At any rate, I have to say, “Happy Birthday, Disney World!”  And many more!

Who else out there is a Disnerd? Any noteworthy experiences from the 50th birthday celebration? Please share your perspective by leaving a comment. In the alternative, you can email me at

Have a magical day!

Terri/Dorry 🙂


Tomorrow, I turn 62 years old. It is my second birthday in the Land of Oblivion (otherwise known as the worldwide pandemic.)  I cannot really complain. Both birthdays have occurred in COVID “cautiously optimistic” periods. Last year, we were beginning to find ways out of lockdown and back into some semblance of life outside the home. This year, though I live in Florida, which the media portrays as a swamp of COVID infections having a rave party, the peak of the deadly delta variant cases is behind us. The numbers of new cases are still significant, but they have been declining by about 25,000 each week for the past several weeks.

I was able to celebrate my birthday at the Magic Kingdom last year. It was an oddly empty Magic Kingdom because of substantial capacity limits. Still, it was even more exciting than usual because of the deprivation of the previous five months. Also, I enjoyed being able to amble and genuinely see things that I might have missed in the past because of crowds and momentum. My expectations were extremely low that day. I frequently found myself marveling and giggling in delight over the creative ways that Disney adapted to social distancing requirements so that the magic was still there. It was just quieter magic. I’m never one to complain about quiet.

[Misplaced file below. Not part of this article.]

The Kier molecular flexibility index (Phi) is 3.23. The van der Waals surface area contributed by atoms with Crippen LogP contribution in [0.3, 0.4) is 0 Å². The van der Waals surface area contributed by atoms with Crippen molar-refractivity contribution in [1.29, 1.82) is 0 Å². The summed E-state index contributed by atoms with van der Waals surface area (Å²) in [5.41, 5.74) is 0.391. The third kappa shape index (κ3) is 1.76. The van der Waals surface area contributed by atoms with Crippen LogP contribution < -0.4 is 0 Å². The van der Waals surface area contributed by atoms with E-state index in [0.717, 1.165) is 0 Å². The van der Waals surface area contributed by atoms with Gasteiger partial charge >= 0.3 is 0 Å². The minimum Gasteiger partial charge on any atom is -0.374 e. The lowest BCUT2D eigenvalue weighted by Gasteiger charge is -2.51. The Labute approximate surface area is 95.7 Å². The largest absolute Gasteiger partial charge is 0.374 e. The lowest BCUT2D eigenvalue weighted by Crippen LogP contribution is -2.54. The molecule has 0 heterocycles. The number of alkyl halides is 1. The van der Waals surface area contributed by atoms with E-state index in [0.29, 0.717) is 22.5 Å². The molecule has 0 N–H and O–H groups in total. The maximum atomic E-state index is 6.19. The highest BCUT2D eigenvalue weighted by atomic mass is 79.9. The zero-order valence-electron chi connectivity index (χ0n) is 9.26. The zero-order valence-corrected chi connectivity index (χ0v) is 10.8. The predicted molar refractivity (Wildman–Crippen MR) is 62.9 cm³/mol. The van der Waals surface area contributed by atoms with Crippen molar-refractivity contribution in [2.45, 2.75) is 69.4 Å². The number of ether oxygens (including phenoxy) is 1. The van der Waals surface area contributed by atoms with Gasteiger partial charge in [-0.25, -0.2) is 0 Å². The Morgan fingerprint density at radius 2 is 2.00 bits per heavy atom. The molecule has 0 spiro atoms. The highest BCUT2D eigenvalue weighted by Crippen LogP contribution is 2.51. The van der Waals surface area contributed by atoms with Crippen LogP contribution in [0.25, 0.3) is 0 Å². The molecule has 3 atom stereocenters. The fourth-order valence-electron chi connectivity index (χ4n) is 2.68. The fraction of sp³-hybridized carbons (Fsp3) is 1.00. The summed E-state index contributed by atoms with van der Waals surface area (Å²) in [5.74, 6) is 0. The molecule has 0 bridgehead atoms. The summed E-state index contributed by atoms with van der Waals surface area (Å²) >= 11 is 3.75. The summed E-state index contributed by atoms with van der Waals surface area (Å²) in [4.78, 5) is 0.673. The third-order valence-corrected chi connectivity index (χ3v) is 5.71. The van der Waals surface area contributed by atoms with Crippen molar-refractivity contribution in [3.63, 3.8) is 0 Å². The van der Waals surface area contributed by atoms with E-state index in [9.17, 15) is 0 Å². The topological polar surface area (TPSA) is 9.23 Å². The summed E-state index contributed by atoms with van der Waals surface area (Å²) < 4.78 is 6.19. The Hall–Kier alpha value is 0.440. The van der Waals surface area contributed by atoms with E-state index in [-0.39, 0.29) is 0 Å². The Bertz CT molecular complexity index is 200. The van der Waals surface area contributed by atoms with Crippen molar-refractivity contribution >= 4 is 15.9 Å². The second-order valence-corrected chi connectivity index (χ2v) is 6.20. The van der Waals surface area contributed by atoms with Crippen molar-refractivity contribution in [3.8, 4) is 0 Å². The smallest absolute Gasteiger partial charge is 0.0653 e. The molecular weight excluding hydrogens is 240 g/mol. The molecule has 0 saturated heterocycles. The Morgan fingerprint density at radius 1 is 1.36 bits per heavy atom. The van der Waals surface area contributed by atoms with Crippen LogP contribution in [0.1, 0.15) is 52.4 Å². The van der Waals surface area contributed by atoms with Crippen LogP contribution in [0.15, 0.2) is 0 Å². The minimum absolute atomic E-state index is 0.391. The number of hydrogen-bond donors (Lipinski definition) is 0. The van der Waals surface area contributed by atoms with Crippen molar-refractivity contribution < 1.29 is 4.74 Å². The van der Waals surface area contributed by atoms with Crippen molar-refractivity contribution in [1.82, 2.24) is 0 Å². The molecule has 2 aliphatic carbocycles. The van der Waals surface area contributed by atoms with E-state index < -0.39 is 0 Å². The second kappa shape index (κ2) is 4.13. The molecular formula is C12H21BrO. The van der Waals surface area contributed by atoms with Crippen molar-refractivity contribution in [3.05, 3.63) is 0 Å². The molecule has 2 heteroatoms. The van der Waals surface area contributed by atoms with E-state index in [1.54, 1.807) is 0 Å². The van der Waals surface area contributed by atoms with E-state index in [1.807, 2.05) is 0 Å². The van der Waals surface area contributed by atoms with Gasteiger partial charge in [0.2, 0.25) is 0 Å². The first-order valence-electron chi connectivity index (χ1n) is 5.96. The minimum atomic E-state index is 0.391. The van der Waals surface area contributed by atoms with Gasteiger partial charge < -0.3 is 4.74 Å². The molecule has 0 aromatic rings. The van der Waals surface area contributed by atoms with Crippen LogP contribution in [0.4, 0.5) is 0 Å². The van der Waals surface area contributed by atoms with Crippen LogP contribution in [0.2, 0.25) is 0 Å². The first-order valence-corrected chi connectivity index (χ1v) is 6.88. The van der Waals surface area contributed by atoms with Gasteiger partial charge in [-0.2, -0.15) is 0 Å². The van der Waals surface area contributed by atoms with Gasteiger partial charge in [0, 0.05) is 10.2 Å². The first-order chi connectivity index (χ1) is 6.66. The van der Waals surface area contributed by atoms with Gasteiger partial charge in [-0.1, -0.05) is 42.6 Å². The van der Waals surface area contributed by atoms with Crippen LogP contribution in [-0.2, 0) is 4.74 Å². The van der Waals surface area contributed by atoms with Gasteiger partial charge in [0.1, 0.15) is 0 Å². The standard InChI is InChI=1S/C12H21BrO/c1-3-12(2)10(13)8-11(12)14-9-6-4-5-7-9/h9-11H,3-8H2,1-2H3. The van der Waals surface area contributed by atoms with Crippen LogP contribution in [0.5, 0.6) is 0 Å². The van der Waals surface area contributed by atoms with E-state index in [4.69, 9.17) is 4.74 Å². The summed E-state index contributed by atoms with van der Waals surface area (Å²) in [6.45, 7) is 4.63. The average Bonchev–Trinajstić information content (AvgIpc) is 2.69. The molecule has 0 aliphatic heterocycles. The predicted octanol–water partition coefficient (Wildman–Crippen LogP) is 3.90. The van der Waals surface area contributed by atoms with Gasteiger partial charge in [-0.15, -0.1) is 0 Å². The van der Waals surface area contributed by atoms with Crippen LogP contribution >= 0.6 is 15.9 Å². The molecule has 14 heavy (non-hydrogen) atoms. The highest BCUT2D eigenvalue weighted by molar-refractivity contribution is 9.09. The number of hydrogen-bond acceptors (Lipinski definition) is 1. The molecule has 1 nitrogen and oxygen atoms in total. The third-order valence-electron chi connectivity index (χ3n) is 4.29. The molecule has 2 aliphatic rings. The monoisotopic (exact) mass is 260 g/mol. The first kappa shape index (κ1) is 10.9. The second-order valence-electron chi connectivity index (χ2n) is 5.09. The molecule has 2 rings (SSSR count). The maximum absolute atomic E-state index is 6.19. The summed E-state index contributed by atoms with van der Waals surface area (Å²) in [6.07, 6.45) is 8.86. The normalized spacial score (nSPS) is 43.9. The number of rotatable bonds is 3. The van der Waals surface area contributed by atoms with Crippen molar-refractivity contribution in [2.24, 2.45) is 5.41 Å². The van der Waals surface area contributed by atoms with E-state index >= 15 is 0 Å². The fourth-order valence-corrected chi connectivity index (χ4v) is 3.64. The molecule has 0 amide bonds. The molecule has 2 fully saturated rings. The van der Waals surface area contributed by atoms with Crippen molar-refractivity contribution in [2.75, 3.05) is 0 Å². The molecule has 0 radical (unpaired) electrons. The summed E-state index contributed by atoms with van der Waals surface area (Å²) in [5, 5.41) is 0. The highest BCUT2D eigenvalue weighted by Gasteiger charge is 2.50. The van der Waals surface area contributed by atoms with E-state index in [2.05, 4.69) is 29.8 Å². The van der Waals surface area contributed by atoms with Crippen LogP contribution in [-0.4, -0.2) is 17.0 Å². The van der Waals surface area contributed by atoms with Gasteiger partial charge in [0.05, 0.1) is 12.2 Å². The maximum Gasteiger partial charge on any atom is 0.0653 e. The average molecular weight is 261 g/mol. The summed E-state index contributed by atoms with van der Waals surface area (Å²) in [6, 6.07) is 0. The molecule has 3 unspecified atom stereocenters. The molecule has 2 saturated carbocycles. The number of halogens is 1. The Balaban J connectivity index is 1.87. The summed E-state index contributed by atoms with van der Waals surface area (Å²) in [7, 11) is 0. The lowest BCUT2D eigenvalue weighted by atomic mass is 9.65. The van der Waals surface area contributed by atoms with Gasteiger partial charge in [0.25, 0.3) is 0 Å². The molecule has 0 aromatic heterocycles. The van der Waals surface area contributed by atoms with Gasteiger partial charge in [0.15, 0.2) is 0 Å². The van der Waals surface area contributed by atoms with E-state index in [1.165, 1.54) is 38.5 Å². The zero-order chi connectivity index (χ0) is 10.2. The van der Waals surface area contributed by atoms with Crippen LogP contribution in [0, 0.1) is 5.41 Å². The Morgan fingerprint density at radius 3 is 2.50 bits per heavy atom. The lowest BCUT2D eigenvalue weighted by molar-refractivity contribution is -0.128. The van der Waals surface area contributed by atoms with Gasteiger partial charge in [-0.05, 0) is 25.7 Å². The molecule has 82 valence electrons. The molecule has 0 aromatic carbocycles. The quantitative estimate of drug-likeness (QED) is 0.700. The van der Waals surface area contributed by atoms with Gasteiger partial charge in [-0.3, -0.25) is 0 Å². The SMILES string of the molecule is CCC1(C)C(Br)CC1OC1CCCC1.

This year, we are going to Disney Springs for my birthday. As it happens, Walt Disney World is also celebrating a birthday this week. Disney World will be 50 years old on October 1, 2021…the day after my birthday. I toyed with the idea of going to one of the parks but decided the magic might be a little too loud for me right in the belly of the beast. I decided instead to buy myself a 50th anniversary magic band and have a nice dinner at the Springs.

Birthdays are big for me. Typically, I never put myself first. In fact, I put myself last. I don’t say this to sound like a saint or a martyr. I am not mad about it. In fact, it is a strategy that has worked well for me, for the most part. The problem is that when it doesn’t work, it really doesn’t work. I have some straight edge issues that tend to cut unbearably deep when my “put yourself last” strategy fails to hold them at bay. Right now, my brain is engaged in a battle royale about why this is so and what I can do about it. I do not intend to be mysterious. I am sure I will enlighten you further about the fascinating topic of the workings of my psyche in another blog post when I figure stuff out. For the time being, let us just say that I tend to put myself last in most situations and do not mind it.